just like, 'I ain't going back.' They're lost."

At the front of the room Ed Butowsky also does a bobblehead nod. Stout, 
besuited and silver-haired, Butowsky, 47, is a managing partner at 
Chapwood and a former senior vice president at Morgan Stanley. His 
bailiwick as a money manager has long been billionaires, 
hundred-millionaires and CEOs—a club that, the Steinbrenners' pen be 
damned, still doesn't include many athletes. But one afternoon six years 
ago Butowsky was chatting with Tubbs, his neighbor in the Dallas suburb 
of Plano, and the onetime Pro Bowl player casually described how money 
spills through athletes' fingers. Tubbs explained how and when they 
begin earning income (often in school, through illicit payments from 
agents); how their pro salaries are invested (blindly); and when the 
millions evaporate (before they know it).

"The details were mind-boggling," recalls Butowsky, who would later hire 
Tubbs to work in business development at Chapwood. "I couldn't believe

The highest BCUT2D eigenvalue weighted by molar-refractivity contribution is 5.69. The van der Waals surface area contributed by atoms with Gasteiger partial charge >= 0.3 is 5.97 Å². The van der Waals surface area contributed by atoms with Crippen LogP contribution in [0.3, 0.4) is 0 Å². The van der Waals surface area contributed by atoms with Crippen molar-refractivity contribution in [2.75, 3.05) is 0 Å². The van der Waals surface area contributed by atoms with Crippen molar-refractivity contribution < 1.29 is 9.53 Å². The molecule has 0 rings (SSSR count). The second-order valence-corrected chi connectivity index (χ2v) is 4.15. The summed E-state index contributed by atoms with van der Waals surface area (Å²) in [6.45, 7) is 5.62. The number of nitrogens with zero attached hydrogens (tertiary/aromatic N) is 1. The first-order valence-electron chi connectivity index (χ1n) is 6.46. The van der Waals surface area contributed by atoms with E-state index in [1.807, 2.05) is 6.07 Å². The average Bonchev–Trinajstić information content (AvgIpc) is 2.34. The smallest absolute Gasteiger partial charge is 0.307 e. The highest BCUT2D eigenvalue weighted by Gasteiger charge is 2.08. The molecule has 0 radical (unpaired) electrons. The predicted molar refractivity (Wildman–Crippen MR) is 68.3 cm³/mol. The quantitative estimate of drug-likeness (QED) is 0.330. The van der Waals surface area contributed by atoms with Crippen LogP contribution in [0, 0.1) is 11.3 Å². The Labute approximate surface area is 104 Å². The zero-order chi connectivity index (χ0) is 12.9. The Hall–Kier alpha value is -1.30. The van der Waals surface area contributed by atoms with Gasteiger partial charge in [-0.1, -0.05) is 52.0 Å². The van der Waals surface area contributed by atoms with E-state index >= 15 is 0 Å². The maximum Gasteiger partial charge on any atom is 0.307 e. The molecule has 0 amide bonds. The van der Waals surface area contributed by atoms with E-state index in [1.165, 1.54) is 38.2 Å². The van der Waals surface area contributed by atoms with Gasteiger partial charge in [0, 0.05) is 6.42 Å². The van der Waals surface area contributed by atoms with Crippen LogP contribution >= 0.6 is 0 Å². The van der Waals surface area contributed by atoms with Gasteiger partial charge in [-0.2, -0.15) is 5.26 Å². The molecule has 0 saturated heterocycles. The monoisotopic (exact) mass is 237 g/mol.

what I was hearing."

What happens to many athletes and their money is indeed hard to believe. 
In this month alone Saints alltime leading rusher Deuce McAllister filed 
for bankruptcy protection for the Jackson, Miss., car dealership he 
owns; Panthers receiver Muhsin Muhammad put his mansion in Charlotte up 
for sale on eBay a month after news broke that his entertainment company 
was being sued by Wachovia Bank for overdue credit-card payments; and 
penniless former NFL running back Travis Henry was jailed for nonpayment 
of child support.

In a less public way, other athletes from the nation's three biggest and 
most profitable leagues—the NBA, NFL and Major League Baseball—are 
suffering from a financial pandemic. Although salaries have risen 
steadily during the last three decades, reports from a host of sources 
(athletes, players' associations, agents and financial advisers) 
indicate that:

• By the time they have been retired for two years, 78% of former NFL 
players have gone bankrupt or are under financial stress because of 
joblessness or divorce.

• Within five years of retirement, an estimated 60% of former NBA 
players are broke.